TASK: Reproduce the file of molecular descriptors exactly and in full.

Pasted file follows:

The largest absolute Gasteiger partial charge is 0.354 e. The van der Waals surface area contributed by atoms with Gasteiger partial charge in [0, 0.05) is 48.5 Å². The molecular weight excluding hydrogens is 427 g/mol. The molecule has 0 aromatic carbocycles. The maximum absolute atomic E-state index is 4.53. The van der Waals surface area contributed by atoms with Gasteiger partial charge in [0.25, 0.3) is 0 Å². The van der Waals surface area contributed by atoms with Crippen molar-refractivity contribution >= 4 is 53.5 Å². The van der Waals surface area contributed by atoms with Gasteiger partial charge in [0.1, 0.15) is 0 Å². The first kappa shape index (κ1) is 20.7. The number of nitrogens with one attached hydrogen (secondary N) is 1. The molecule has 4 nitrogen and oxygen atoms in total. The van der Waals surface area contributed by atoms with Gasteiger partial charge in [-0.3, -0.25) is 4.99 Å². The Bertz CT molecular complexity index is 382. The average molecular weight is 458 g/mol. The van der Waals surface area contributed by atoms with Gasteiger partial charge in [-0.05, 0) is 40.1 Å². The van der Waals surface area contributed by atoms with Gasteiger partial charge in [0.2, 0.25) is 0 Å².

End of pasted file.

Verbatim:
The largest absolute Gasteiger partial charge is 0.354 e. The van der Waals surface area contributed by atoms with Gasteiger partial charge in [0, 0.05) is 48.5 Å². The molecular weight excluding hydrogens is 427 g/mol. The molecule has 0 aromatic carbocycles. The maximum absolute atomic E-state index is 4.53. The van der Waals surface area contributed by atoms with Gasteiger partial charge in [0.25, 0.3) is 0 Å². The van der Waals surface area contributed by atoms with Crippen molar-refractivity contribution >= 4 is 53.5 Å². The van der Waals surface area contributed by atoms with Gasteiger partial charge in [0.1, 0.15) is 0 Å². The first kappa shape index (κ1) is 20.7. The number of nitrogens with one attached hydrogen (secondary N) is 1. The molecule has 4 nitrogen and oxygen atoms in total. The van der Waals surface area contributed by atoms with Gasteiger partial charge in [-0.3, -0.25) is 4.99 Å². The Bertz CT molecular complexity index is 382. The average molecular weight is 458 g/mol. The van der Waals surface area contributed by atoms with Gasteiger partial charge in [-0.05, 0) is 40.1 Å². The van der Waals surface area contributed by atoms with Gasteiger partial charge in [0.2, 0.25) is 0 Å².